It has taken years of anguish and hard work to realize that I wasn’t at fault and that putting up clear boundaries wasn’t selfish or wrong, it was a necessary step in becoming the mother I want to be–the mother my son deserves.

While driving through all that barren land, between calls to the funeral home and family members, I was trying to wrap my head around seeing my mother again. I’d be lying if I said I wasn’t scared shitless. I didn’t know how I would feel or react when I saw her. The ball had been in her court of a long time and she never bothered picking it up and tossing it to me. God, I was terrified that seeing her would make me feel like a small child again. I was so afraid that I’d just fall right back into the role of trying to please and appease, knowing perfectly well that I would fail.

As it turned out, I needn’t have worried. Apparently, all the agonizing I had done over the years since I cut her out had been part of a healing process. I saw her, I hugged her, I let her hug me, and I took care of business. But I never felt that rush of guilt I expected to feel. I also didn’t feel an overwhelming need to mend the fence, either. I pretty much felt…empty. I felt like  the desert that I drove through–capable of sustaining life, but just barely.

A desert landscape

I was capable of being gentle with her, I was capable of  being kind and compassionate as she dealt with her guilt and grief. I was able to be patient as she tried to find the words she needed to express her wishes or thoughts concerning my brother. I was capable of keeping things on task as we sorted through his stuff and chose clothes for him to wear. I was capable of holding my tears back so she could shed hers. It turns out, I was totally capable of being a wonderfully decent human being.

But I was incapable of falling into those old patterns. I was incapable of just forgiving and forgetting. I was incapable of pretending that my brother’s death was the thing that would make me see that life is fragile; life is tenuous and unpredictable, so I need to patch things up with the only mother I’ll ever have, before it’s too late.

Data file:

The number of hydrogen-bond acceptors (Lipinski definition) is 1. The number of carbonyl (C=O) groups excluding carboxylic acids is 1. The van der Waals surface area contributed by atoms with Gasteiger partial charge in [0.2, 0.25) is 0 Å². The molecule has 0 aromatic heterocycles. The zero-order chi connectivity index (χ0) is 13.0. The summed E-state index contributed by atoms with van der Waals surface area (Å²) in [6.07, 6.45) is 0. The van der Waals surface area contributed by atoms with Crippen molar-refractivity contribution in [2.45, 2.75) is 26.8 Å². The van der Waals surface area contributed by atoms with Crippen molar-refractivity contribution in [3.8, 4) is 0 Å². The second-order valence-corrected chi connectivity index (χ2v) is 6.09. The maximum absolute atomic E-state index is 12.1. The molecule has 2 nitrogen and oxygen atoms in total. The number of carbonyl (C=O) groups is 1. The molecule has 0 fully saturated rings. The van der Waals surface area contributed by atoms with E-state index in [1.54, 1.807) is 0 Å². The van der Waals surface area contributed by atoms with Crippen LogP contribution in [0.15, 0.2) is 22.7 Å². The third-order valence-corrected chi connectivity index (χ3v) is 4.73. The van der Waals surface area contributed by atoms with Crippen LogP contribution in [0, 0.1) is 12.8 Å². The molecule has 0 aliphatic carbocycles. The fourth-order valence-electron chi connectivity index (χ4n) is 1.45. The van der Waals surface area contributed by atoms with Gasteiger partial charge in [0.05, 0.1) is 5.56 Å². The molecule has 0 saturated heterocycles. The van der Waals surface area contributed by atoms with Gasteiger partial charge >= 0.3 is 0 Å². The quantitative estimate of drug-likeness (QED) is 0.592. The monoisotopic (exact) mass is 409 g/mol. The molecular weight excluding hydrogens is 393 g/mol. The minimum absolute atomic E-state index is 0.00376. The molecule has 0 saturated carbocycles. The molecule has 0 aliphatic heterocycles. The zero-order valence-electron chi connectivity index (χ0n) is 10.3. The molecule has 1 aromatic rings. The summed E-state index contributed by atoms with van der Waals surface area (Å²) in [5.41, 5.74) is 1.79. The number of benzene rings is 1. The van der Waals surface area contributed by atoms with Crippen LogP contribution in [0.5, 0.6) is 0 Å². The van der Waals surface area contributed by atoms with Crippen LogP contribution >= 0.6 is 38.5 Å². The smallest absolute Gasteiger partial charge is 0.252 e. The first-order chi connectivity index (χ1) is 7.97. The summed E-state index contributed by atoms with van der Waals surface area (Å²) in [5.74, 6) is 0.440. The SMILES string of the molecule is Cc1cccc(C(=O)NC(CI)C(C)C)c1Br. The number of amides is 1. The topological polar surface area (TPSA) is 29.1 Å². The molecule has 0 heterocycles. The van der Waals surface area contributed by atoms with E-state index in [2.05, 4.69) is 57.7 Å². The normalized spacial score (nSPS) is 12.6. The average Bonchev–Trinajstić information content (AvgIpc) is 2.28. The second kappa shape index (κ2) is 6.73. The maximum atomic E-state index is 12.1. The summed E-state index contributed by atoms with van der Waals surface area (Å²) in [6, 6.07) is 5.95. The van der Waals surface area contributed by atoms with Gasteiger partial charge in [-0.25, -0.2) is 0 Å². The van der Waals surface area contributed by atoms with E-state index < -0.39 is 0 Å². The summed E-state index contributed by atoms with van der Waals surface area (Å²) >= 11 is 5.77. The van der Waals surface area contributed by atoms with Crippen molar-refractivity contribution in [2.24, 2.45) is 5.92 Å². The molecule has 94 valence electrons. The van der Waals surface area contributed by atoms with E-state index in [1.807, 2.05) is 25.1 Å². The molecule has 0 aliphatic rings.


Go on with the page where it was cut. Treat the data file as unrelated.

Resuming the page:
My brother’s death helped me to see that by letting go of my mother, I have become a better mother. His death has showed me that I am a strong and healthy woman in part because I was able to put up boundaries with my mother. My brother’s death helped me to see what my son and husband couldn’t: It’s not my fault. I am not a horrible, vile, evil person for making the choices I have made. I am a good mom, I am a good wife, and I deserve all the love my family has to give me. I deserve to be happy, I absolutely deserve everything she taught me I didn’t deserve.

I wish her well in her life. I wish her happiness and love. I wish her health and friendship. And if or when she can do the things I need in order to have her a part of my life, I will be here. The ball is still in her court, I’ve just stopped caring whether or not she throws it my way.

Goodbye, Little Brother

My little brother died yesterday.

He wasn’t really little. He was less than two years younger than me, but I practically raised him. We went through hell together when we were kids. My parents would disappear for a day or two at a time when we were little and I had to figure out how to scramble him an egg when he was hungry. When he had a bad dream, he woke me up and I helped him go back to sleep. When I was about ten, he developed a fear of the boogey man after we had been  home alone for a couple of days. I was afraid of the boogey man too, but I didn’t tell him that. I told him that the boogey man was called the boogey man because he carried a boom box into kids’ rooms and boogied the night away.